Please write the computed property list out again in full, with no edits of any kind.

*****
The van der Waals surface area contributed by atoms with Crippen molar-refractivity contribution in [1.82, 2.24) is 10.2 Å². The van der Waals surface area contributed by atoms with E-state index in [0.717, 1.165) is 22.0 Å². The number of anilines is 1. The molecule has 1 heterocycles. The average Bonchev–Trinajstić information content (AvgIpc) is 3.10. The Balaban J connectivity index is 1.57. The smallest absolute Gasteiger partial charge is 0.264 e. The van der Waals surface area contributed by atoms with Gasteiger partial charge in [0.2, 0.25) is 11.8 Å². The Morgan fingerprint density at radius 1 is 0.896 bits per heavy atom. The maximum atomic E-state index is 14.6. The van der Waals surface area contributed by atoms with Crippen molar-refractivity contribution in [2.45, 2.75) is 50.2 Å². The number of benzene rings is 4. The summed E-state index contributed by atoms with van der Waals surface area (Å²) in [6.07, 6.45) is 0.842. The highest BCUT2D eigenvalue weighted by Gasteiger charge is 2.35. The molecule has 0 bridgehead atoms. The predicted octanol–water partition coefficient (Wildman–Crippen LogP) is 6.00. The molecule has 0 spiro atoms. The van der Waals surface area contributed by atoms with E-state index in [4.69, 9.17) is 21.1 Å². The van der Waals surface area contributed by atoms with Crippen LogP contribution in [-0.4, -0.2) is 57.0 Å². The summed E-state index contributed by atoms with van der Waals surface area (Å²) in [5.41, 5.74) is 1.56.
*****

The van der Waals surface area contributed by atoms with Crippen molar-refractivity contribution in [1.82, 2.24) is 10.2 Å². The van der Waals surface area contributed by atoms with E-state index in [0.717, 1.165) is 22.0 Å². The number of anilines is 1. The molecule has 1 heterocycles. The average Bonchev–Trinajstić information content (AvgIpc) is 3.10. The Balaban J connectivity index is 1.57. The smallest absolute Gasteiger partial charge is 0.264 e. The van der Waals surface area contributed by atoms with Gasteiger partial charge in [0.2, 0.25) is 11.8 Å². The Morgan fingerprint density at radius 1 is 0.896 bits per heavy atom. The maximum atomic E-state index is 14.6. The van der Waals surface area contributed by atoms with Crippen molar-refractivity contribution in [2.45, 2.75) is 50.2 Å². The number of benzene rings is 4. The summed E-state index contributed by atoms with van der Waals surface area (Å²) in [6.07, 6.45) is 0.842. The highest BCUT2D eigenvalue weighted by Gasteiger charge is 2.35. The molecule has 0 bridgehead atoms. The predicted octanol–water partition coefficient (Wildman–Crippen LogP) is 6.00. The molecule has 0 spiro atoms. The van der Waals surface area contributed by atoms with E-state index in [4.69, 9.17) is 21.1 Å². The van der Waals surface area contributed by atoms with Crippen LogP contribution in [-0.4, -0.2) is 57.0 Å². The summed E-state index contributed by atoms with van der Waals surface area (Å²) in [5.41, 5.74) is 1.56.